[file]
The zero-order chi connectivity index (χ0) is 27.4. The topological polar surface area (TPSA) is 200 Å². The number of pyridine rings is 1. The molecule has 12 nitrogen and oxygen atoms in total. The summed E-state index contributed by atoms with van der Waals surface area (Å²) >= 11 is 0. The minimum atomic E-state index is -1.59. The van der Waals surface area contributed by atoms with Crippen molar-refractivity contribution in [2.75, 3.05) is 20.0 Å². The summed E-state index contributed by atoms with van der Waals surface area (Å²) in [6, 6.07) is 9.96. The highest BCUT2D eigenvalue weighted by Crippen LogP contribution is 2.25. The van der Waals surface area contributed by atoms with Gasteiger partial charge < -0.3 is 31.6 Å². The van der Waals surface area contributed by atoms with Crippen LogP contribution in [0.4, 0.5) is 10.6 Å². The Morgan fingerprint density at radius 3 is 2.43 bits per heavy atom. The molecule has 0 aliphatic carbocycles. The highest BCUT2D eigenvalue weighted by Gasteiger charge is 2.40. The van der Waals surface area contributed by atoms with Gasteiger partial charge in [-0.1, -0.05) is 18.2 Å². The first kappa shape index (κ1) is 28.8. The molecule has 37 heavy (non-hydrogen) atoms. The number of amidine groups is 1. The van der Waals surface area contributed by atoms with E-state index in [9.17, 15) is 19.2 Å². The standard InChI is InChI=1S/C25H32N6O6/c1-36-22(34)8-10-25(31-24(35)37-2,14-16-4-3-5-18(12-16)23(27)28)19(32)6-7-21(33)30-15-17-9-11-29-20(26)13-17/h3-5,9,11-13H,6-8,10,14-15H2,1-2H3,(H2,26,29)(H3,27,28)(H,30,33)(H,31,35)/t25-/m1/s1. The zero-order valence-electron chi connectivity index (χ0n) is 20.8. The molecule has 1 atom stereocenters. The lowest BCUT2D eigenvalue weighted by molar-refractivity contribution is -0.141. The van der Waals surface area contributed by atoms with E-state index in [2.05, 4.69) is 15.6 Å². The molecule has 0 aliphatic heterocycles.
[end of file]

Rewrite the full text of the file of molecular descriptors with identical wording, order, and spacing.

The zero-order chi connectivity index (χ0) is 27.4. The topological polar surface area (TPSA) is 200 Å². The number of pyridine rings is 1. The molecule has 12 nitrogen and oxygen atoms in total. The summed E-state index contributed by atoms with van der Waals surface area (Å²) >= 11 is 0. The minimum atomic E-state index is -1.59. The van der Waals surface area contributed by atoms with Crippen molar-refractivity contribution in [2.75, 3.05) is 20.0 Å². The summed E-state index contributed by atoms with van der Waals surface area (Å²) in [6, 6.07) is 9.96. The highest BCUT2D eigenvalue weighted by Crippen LogP contribution is 2.25. The van der Waals surface area contributed by atoms with Gasteiger partial charge < -0.3 is 31.6 Å². The van der Waals surface area contributed by atoms with Crippen LogP contribution in [0.4, 0.5) is 10.6 Å². The Morgan fingerprint density at radius 3 is 2.43 bits per heavy atom. The molecule has 0 aliphatic carbocycles. The highest BCUT2D eigenvalue weighted by Gasteiger charge is 2.40. The van der Waals surface area contributed by atoms with Gasteiger partial charge in [-0.1, -0.05) is 18.2 Å². The first kappa shape index (κ1) is 28.8. The molecule has 37 heavy (non-hydrogen) atoms. The number of amidine groups is 1. The van der Waals surface area contributed by atoms with E-state index in [9.17, 15) is 19.2 Å². The standard InChI is InChI=1S/C25H32N6O6/c1-36-22(34)8-10-25(31-24(35)37-2,14-16-4-3-5-18(12-16)23(27)28)19(32)6-7-21(33)30-15-17-9-11-29-20(26)13-17/h3-5,9,11-13H,6-8,10,14-15H2,1-2H3,(H2,26,29)(H3,27,28)(H,30,33)(H,31,35)/t25-/m1/s1. The zero-order valence-electron chi connectivity index (χ0n) is 20.8. The molecule has 1 atom stereocenters. The lowest BCUT2D eigenvalue weighted by molar-refractivity contribution is -0.141. The van der Waals surface area contributed by atoms with E-state index in [2.05, 4.69) is 15.6 Å². The molecule has 0 aliphatic heterocycles.